The Complainant’s comments on the Response were received on December 16, 2022. Strictly speaking, this was a day later than required by the Procedural Order, which specified that any comments should be received within five days of receipt of the Response. Nevertheless, the Panel considered it reasonable to allow the comments to be received because they were a matter of hours late at most.

On December 21, 2022, the Respondent filed a supplemental filing in which it sought to reply to the Complainant’s above-mentioned comments. The Panel determined that in order to avoid repeated filings of reply and counter-reply, and to render its decision expeditiously, it would have to draw a line under the Parties’ submissions with those which were produced in response to Procedural Order No. 1. Supplemental filings, unless requested by the Panel in its sole discretion in terms of paragraph 12 of the Rules, are generally discouraged. Balancing paragraph 10(c) of the Rules against paragraph 10(b) of the Rules in this particular instance, the Panel determines that the Respondent has already received a fair opportunity to present its case, considering that the Respondent has been permitted to file its Response late. In these circumstances, the Panel declines to admit the Respondent’s supplemental filing, and it will not be considered in this proceeding. For similar reasons, the Panel declines to admit the Complainant’s supplemental filing of December 28, 2022, and it will not be considered in this proceeding.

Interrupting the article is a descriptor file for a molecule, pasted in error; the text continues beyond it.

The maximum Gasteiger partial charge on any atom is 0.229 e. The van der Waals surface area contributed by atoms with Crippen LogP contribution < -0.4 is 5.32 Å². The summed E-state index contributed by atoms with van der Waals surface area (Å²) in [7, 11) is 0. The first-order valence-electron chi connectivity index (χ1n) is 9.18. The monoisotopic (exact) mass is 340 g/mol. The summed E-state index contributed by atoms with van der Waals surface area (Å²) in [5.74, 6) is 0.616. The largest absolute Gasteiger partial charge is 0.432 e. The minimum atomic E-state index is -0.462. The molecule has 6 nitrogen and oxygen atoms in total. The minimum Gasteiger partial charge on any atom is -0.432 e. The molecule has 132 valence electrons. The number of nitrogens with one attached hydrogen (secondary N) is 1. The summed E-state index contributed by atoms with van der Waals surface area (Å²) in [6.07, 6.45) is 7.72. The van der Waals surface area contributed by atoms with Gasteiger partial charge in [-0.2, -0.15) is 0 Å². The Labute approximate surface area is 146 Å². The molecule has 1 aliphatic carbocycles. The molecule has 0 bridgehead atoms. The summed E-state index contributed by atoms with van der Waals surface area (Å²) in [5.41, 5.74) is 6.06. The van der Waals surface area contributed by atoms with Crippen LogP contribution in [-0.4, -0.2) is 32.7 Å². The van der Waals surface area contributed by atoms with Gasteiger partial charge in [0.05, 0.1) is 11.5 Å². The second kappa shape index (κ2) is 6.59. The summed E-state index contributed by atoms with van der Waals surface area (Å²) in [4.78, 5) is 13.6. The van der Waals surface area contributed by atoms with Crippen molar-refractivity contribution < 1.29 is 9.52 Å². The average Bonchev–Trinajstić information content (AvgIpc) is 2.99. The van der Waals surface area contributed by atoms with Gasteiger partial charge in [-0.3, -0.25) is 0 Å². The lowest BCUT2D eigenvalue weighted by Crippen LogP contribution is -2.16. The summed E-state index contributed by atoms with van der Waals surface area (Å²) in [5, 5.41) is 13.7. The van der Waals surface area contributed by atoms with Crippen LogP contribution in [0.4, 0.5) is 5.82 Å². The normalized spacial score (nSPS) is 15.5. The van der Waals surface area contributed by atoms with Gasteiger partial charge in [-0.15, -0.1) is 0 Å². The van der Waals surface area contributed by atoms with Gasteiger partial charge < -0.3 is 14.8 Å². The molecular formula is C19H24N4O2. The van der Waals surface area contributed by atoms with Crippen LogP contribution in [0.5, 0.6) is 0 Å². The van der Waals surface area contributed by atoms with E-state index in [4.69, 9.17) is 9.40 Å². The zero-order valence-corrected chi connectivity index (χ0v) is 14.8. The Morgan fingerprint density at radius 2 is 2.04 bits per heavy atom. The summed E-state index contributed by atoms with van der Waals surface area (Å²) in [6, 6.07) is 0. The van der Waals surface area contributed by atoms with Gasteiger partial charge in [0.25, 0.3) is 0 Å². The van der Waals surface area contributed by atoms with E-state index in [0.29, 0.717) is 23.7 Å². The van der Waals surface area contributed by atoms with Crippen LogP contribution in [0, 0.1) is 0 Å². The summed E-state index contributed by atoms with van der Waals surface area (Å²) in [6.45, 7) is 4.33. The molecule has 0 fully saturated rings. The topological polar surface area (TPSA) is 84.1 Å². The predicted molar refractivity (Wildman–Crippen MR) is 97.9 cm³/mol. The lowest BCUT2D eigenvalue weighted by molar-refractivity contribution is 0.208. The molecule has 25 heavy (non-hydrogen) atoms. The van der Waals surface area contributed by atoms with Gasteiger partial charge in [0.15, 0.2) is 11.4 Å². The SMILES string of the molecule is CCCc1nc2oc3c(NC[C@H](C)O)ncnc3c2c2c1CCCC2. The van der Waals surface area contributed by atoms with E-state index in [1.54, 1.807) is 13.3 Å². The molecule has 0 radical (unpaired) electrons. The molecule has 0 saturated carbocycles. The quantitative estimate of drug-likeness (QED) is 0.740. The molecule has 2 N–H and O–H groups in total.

Identical or Confusingly Similar

The first element under the Policy is typically addressed in two stages. In the first place, the Complainant must demonstrate that it has UDRP-relevant rights in a trademark, whether registered or unregistered. In the second stage, the disputed domain name is compared to such trademark, typically on a straightforward side- by-side basis, in which the Top-Level Domain (“TLD”) of said domain name (in this case, “.com”) is usually disregarded as being only a technical requirement. Confusing similarity may be found if the trademark is recognizable within the domain name concerned, whether or not accompanied by other terms. Identity may be found if the trademark is identical to the domain name concerned (with the exception of the TLD), having disregarded any special characters which cannot be reproduced in a domain name.